1970s hippies and surfers inspire the Dsquared2 spring line

Caught between the pandemic and war in Europe, Milan’s luxury fashion designers opened four days of menswear previews for next spring and summer on Friday amid a tough economic climate.

Parades mostly returned to a live format with tight seating before the pandemic, but a long-awaited return to normal has again been delayed.

Russia’s invasion of Ukraine has pushed up energy and commodity prices, threatening a growth trajectory that saw revenues top pre-COVID levels in the first half of this year. Despite an uncertain outlook, the industry forecasts sales of 92 billion euros, an increase of 2% compared to pre-pandemic levels posted in 2019 and 10% compared to 2021.

“We are positive but realistic, and a lot will depend on what happens in the world,” said Carlo Capasa, president of the Italian National Chamber of Fashion.

Here are some highlights from Friday’s launch of a slightly shortened fashion week of some 25 shows:


“The waves are coming in seven, and we’re at No. 3,” Dean Caten said backstage after he and his twin brother Dan presented their latest collection for their Milan label, Dsquared2. “We have all kinds of waves. We can have happy waves, I hope.

The Canadians showcased an optimistic outlook in their Spring/Summer 2023 collection, which drew inspiration from a Bob Marley mishmash of 1970s hippies and surfers.

The menswear collection left plenty of room for self-expression, from floral sarongs to linen pants, from studded leather jackets to neoprene tops, from loose and lightweight beach briefs to flowing anoraks. Suit jackets have found their way over baggy parachute pants. Patterns and colors clashed playfully, as soothing aqua azzurra was set off by neon salmon, transitioning to pastels.

“It’s very powerful, very peaceful. I think in these times we just have to share the love. There are too many negative things around us. And the 1970s were peace and love,” Dean said.

Looks were layered with beads, topped with knit beanies or wide-brimmed beach hats, while shoes ranged from chunky sandals with slouchy socks to colorful dockers and hiking boots.

In Dsquared2’s beach world, shirts are optional, as Italian Olympic sprinter Marcel Jacobs demonstrated in the front row with his tattoos peeking out from under a leather jacket. Backstage, he takes it off briefly to show off some of his latest tattoos: Mount Fuji and a Japanese temple on his left arm in honor of the Tokyo Games where he won gold.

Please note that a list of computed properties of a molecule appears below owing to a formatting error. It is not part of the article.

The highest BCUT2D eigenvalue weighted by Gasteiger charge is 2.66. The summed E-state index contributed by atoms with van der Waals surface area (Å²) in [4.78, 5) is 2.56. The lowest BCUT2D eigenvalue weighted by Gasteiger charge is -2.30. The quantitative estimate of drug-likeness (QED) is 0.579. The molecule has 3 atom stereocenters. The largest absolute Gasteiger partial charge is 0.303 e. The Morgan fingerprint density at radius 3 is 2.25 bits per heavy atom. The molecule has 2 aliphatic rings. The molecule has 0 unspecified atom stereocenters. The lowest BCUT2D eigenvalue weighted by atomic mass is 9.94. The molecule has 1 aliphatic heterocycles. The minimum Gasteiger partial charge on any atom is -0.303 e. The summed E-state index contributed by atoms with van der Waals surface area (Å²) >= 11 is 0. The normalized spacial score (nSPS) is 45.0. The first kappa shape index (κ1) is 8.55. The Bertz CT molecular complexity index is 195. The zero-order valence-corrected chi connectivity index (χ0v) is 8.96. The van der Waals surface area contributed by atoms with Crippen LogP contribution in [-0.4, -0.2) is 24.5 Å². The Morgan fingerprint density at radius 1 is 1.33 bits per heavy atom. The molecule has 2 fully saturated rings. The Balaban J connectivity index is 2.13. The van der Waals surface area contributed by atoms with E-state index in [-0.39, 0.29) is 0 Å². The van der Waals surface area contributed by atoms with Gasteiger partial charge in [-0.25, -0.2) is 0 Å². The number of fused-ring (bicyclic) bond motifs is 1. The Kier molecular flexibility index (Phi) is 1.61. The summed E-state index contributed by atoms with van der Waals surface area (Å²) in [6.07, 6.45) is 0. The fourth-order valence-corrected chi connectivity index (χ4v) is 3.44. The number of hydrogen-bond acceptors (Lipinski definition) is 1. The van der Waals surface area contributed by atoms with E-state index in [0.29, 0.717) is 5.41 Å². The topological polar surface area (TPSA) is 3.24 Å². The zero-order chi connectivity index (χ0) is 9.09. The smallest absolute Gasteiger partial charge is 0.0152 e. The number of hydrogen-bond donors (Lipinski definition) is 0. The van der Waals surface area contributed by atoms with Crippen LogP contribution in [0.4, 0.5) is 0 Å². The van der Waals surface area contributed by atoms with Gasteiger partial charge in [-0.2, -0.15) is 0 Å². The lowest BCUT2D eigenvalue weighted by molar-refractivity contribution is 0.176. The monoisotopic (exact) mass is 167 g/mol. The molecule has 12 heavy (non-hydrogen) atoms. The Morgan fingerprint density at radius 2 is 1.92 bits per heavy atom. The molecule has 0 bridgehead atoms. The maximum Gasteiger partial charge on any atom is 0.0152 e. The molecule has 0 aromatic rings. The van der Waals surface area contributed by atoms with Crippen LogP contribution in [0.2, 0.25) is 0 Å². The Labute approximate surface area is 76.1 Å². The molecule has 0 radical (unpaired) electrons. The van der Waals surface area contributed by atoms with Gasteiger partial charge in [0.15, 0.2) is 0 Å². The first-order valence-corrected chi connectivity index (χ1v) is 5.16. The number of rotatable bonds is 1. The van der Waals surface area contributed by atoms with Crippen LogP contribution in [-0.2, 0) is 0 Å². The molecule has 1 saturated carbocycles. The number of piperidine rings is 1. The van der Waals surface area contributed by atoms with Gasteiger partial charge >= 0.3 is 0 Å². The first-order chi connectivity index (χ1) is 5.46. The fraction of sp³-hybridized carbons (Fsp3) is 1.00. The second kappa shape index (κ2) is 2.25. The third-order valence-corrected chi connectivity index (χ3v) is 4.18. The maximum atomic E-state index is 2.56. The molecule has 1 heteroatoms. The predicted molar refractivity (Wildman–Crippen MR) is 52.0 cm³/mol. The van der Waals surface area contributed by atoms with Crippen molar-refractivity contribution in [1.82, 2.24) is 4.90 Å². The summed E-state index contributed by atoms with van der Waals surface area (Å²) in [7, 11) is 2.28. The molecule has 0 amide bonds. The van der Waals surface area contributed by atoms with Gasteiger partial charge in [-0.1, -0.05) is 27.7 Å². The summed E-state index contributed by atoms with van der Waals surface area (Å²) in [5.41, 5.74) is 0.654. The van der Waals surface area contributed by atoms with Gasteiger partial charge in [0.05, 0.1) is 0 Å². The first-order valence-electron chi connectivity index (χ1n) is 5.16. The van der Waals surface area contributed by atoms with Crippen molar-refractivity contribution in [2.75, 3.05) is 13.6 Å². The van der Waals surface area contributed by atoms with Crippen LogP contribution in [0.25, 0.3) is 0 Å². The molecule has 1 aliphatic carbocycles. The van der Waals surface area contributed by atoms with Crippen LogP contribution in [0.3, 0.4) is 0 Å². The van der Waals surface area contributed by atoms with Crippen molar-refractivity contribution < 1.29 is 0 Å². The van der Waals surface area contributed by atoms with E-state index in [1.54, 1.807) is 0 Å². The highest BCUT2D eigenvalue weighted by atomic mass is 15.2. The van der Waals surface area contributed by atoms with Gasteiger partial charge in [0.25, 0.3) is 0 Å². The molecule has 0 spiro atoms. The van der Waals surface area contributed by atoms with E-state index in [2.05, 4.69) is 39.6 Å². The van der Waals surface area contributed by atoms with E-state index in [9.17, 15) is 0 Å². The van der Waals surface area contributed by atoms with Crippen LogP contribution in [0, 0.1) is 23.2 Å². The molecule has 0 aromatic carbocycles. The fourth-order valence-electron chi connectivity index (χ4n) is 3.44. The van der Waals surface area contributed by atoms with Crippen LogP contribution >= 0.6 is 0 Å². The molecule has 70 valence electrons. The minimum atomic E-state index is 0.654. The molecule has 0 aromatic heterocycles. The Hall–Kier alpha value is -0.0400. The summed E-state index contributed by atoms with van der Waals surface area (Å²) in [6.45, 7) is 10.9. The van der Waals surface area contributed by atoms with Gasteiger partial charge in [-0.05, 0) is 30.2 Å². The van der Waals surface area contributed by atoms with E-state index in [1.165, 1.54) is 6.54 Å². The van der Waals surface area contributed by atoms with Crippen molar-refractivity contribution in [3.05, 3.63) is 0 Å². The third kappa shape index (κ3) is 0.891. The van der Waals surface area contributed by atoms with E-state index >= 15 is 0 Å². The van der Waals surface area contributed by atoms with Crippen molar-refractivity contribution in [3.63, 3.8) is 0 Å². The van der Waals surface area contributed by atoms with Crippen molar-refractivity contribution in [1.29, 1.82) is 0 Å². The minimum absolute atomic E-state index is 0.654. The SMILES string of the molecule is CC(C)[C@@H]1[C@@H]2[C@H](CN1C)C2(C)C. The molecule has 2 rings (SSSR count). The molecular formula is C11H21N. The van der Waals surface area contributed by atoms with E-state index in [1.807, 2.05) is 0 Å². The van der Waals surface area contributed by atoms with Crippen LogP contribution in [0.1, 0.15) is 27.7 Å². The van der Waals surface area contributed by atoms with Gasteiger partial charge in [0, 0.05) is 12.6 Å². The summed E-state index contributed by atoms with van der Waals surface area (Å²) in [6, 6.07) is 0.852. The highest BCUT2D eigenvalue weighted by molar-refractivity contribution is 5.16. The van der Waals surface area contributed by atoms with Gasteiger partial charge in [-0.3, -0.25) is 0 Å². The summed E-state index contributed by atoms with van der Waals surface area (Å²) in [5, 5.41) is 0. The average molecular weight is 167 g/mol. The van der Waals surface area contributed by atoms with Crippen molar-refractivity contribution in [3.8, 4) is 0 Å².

“Tomorrow I go back to training. Now I take time to have fun,” said Jacobs, who plans to leave next week for the United States, where he is due to compete in the World Championships in Athletics in Eugene. , Oregon, July 15-24.

Texas-born Jacobs said he had always loved fashion growing up in Italy and was well known for wearing necklaces and bracelets on his runs.

“I’ve always paid attention to every detail and special pieces. I try to put my style on everything, even when I’m running,” he said.

Also Read: How Designers and Retailers Are Making Men’s Fashion Affordable


Philipp Plein has returned to Milan with his Billionaire brand aimed at men who don’t look at price tags, but at quality.

“Billionaire” is a strong name, which was not started by me, but we completely took it over,” Plein said during the brand’s spring-summer preview at the Four Seasons Hotel. “We we are seeing strong demand in this segment of luxury menswear.”

Plein has taken the bold step of buying out its partners, including brand founder and former Formula 1 boss Fabio Briatore, to take full control in a strategic and creative relaunch after the pandemic hit.

The new collection is aimed at colorful dandies, those who would head to Great Gastby’s Long Island mansion or a yacht party in Portofino, on the Ligurian Riviera.

The Billionaire models in the courtyard below were mostly older, salt-and-pepper-haired men, the brand’s target audience, with unashamedly leisure-class looks. They adopt bright colors, including bright green, pink or navy and white striped suits, tempered by ivory and white linen bermuda shorts or three-piece suits.

“We don’t want to focus on young people,” Plein said. “I think we should be proud of our age.”

As guests arrived for the evening presentation, the jazz band drove around wearing the latest lemon Billionaire prints, on a green, red and blue background. Multi-colored straw hats complete the looks.

“We don’t usually dress that way,” the guitarist confessed.


The contrast between the quiet and exclusive nature of Milan Fashion Week and the exuberance of the city’s premier design week has never been more stark than this year.

The Milan Furniture Fair and the Fuori Salone side events that make up Design Week closed days before the opening of Fashion Week, with 400,000 visitors over six days.

Casting a jealous eye over design week, small Italian fashion brands that don’t usually show up during fashion week are now pushing to open it up to the general public, beyond the exclusive crowd of invite-only fashionistas. .

“Let’s not waste this energy. Let’s make it fashionable. I sincerely believe that there could be a kind of Fuori Salone, call it what you want,” said Gigliola Maule, president of the Milan Showroom Chamber of Commerce, which represents showrooms for small and medium-sized businesses. brands.

The proposal won the backing of the city’s economic development manager, Alessia Cappello, who called for talks with Milan’s fashion council.

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